And as long as he feels that God's government is unjust and that he is not to blame for his sins, he cannot really repent. Repentance implies that the sinner blame himself for his sins. It implies that he admit that God and his government are righteous and that he has been all wrong. It implies that, in this spirit, the sinner turn from his sins and submit himself to God's government. But all of this is impossible while the sinner believes a doctrine that causes him to excuse his sins and to regard God's government as cruel and unjust.
6. It begets complacency and a low standard of religion among Christians.
Christ has two great causes in this world today: the salvation of the lost and the perfection of his church. Every influence of this doctrine is to hinder these two great causes of Christ. If the sinner believes that God's government is unjust and that he is not really to blame for his sins, then he will not and cannot genuinely repent. And if the Christian believes that his very nature is sinful and that it is impossible for him to live without sinning, then he will not aim for Christian perfection, nor will he feel greatly disturbed about sin and worldliness in his life. Every tendency of this doctrine begets an indulgent spirit toward sin and a low standard of religion among Christians.
7. It soothes the conscience of sinning Christians, causing them to stumble into hell. Christians sometimes make the excuse that they cannot help but sin because of a sinful nature inherited from Adam. One brother told me that, before his conversion, he actually prayed to God for clemency and excused his sins by telling God that his sins were the result of his Adamic sin nature. This false doctrine soothes the conscience of unnumbered sinners in the churches and will ultimately stumble them into a sinner's hell.
8. It causes ministers to wink at and excuse sin in their churches. Ministers who believe this doctrine will have a tendency to wink at and excuse sin in their churches. The whole tendency of this doctrine is to beget an indulgent spirit toward sin, and the low, unscriptural standard of religion that actually exists in many churches today.
Where this doctrine is taught and believed there will be little real horror of sinning against God. Christians and ministers will excuse sin with such statements as: "Nobody's perfect," "Even the Apostle Paul had to struggle with 'indwelling sin,'" "God will change us when we get to heaven," "Christians are not perfect, just forgiven," "Be patient, God is still working on me," "I made a mistake," and "God understands our weaknesses and human frailties."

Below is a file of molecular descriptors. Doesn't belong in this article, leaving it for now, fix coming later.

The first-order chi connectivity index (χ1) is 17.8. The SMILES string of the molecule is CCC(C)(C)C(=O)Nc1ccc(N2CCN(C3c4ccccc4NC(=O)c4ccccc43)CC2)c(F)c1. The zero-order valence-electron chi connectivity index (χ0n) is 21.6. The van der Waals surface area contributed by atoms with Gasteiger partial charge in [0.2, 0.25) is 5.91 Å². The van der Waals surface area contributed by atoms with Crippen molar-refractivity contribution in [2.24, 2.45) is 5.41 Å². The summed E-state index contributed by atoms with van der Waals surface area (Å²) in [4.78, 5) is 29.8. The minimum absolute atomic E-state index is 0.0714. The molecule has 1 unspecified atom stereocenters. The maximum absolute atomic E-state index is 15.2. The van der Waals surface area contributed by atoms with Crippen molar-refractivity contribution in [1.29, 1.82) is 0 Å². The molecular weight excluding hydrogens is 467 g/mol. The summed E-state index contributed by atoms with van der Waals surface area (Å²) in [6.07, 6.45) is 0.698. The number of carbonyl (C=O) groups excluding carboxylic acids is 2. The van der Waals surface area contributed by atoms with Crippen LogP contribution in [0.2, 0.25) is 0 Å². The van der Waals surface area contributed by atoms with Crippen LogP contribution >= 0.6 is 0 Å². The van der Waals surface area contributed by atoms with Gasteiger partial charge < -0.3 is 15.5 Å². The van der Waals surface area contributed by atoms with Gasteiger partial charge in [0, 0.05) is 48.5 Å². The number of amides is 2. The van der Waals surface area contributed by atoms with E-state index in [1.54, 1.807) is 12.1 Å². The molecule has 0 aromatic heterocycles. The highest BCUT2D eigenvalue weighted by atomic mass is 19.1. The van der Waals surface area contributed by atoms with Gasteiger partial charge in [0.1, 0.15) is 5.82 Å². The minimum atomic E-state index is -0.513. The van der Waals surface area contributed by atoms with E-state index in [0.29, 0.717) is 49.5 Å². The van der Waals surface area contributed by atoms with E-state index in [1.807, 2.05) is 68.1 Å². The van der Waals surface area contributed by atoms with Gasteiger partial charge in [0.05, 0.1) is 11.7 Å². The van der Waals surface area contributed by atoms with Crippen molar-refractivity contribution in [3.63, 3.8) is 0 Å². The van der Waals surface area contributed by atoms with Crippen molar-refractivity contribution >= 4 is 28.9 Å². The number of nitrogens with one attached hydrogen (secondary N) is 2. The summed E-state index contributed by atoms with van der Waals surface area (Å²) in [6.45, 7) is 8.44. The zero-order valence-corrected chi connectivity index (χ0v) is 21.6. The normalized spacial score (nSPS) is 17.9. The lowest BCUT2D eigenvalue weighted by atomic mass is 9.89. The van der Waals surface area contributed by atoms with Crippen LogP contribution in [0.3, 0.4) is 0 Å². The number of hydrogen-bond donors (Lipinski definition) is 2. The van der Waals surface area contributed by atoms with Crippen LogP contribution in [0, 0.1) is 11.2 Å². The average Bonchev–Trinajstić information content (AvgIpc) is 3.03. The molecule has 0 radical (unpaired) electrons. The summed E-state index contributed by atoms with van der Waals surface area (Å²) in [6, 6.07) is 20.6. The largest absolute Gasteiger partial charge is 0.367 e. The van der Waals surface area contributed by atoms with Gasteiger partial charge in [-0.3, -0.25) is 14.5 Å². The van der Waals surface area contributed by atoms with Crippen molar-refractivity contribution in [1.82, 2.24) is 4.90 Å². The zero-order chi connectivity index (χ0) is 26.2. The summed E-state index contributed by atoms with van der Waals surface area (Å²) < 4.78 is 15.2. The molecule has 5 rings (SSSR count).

Ministers who really believe this doctrine and have worldly members in their churches will not be inclined to blame them for their worldliness. And, thus, the worldly will be allowed to settle down in their worldliness without feeling any really great danger. After all, God knows and understands that they have the "old Adamic sin nature" dwelling in them and will have until they die and go to heaven. God will not judge them for their human weaknesses, frailties, and faults. So multitudes of people in the churches deceive themselves, and go on in the broad way of worldliness, selfishness, and sin which will finally lead them down into hell.
9. It contradicts all the great doctrines of the Bible.
This doctrine is so out of character with the Bible that it contradicts all its fundamental teachings. This is something that no true doctrine of the Bible could do, but is exactly what would be expected of a false doctrine. We have already seen that it permits the sinner to excuse himself in his sins. But the letter and the spirit of the whole Bible is against any doctrine that would permit men to excuse themselves in their sins. We have seen that it makes sin a misfortune and a calamity rather than a crime. But the Bible speaks of sin as an act that deserves the everlasting punishment of hell. Also, we have seen that it makes the sinner deserve pity and compassion rather than blame for his sins. But you can search through the Bible from Genesis to Revelation, and you will find that God never pities but always blames the sinner for his sins.
The fact is that the doctrine of original sin is so contrary to the Bible that to try to make the two harmonize would be like trying to make light and darkness exist together in one and the same place. Only by completely rewriting the Bible could it be made to agree with the doctrine of original sin.
For instance, the most fundamental doctrines of the Bible are contradicted by the doctrine of original sin:
a. The doctrines of mercy, grace, guilt, pardon, and repentance.
Can a man really be guilty for possessing the nature with which he is born? Can God show him mercy, and pardon his guilt if it is true that he has suffered the misfortune of being born into this world a sinner? What kind of grace would it be that would save a man from the misfortune of being born into this world a sinner? It would not be grace that would save him; it would be justice. And how could a man sincerely repent and condemn himself for his sins if he believed that he was born a sinner and could not avoid sin because of an inborn sin nature? All the fundamental doctrines of the Bible are emptied of their meaning and become contradictory and confusing if the doctrine of original sin is accepted.